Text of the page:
facilities managers in maintenance management

Solving Challenges Commonly Faced by Maintenance Managers

Posted on Posted in Facilities Management

Maintenance managers conduct a complex range of tasks in order to ensure that equipment and building operations run smoothly. From responding promptly to fault reports, to scheduling maintenance, cost management, asset replacement planning and providing soft services to building occupants, a lot goes on behind the scenes that may not be directly visible to building occupants.

Without appropriate software, these activities involve tedious manual processes. We built FacilityBot precisely to digitize and automate these manual processes and free up the time of Facilities Managers for higher value added activities.

Coordination with Maintenance Teams

While facilities services focus primarily on physical assets and associated technical elements of these assets, maintenance execution is a people driven process that requires the right balance between process, technology support and leadership.  The planning and coordination of maintenance tasks requires a high degree of people management and communication.

Communication is best facilitated with a “Single Source of Truth”. All parties should refer to the same list of requests, checklists and assets. The data associated with these lists should be accurate and comprehensive, including the status of completion, any remarks, endorsements, approvals, communication with the requestors, system time stamps of action taken and associated images.

The Single Source of Truth reduces the need to recall, explain, clarify or contest facts amongst maintenance personnel, the requestors and management, and is a tremendous time saver.

Automated Work Allocation

Coordination and monitoring of the maintenance work groups often involves assignment of tasks and responsibilities. In a large facilities, there may be hundreds of activities every day including fault reports and scheduled maintenance activities. Manual assignment of tasks to internal staff and coordination with external vendors, and ensuring proper completion of tasks including gathering evidence of work completion can be tedious and take up several headcount.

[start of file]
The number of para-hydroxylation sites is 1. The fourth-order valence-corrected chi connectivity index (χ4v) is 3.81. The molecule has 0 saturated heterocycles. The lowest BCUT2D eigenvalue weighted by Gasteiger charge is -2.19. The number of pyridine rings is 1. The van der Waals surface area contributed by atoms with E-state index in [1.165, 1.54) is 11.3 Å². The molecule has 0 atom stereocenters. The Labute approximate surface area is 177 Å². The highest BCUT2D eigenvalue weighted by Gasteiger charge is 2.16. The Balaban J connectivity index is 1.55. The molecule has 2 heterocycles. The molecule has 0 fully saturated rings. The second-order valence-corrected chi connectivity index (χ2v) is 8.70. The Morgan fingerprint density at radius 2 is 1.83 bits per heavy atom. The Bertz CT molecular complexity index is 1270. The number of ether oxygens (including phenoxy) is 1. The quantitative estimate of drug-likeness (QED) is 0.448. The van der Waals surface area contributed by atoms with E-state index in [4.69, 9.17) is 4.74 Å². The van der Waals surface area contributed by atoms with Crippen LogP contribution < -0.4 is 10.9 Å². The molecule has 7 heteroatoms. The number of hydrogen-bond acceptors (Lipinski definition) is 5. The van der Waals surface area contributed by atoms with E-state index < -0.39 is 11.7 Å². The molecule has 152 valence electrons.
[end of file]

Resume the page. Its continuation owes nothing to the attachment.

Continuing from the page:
FacilityBot is designed to help by automating work allocation, alerting the relevant personnel when they are assigned and tracking the status of work completion, including gathering evidence of such work completion. Since all actions are captured digitally, FacilityBot captures the “Single Source of Truth” for maintenance activities.

Data-Driven Asset Management

One of the challenges faced by modern maintenance managers is the need to increase the operational efficiency of the organization and reduce unscheduled downtime by implementing maintenance management programs that appropriately balance preventive, predictive, corrective and replacement options. This means that maintenance managers need to have deep knowledge of the assets and equipment under their supervision, operational environment as well as manufacturer’s recommendations and instructions. 

In order for good asset decisions to be made, such as retrofitting or replacement decisions, institutional knowledge should be supplemented with actual historic asset maintenance data. It is insufficient to rely on an individual’s recollection of the downtime frequency of a particular equipment to assess if that equipment is reliable. Anecdotal recollection of failure events is also inadequate to conduct proper root cause analysis. 

Budget Planning and Control

Maintenance managers are challenged with budget constraints that set a limit to their planning options. Maintenance managers continually need to balance operational expenditures while keeping in mind the impact of these decisions on the long-term productive value of the installed asset base. 

Detailed collation of expenditure events, proper linking and assignment of such expenditures to reasons, locations, assets and recipients is crucial to assist maintenance managers in making such budgetary decisions or embark on cost control efforts. For example, a manager in charge of multiple retail stores may compare itemized maintenance expenditures of the various stores. Such comparisons are great starting points to examine why some stores spend more than others. Is it due to the selection of 3rd party vendors? Will demand aggregation help bring costs down? Is it due to the incorrect use of equipment?

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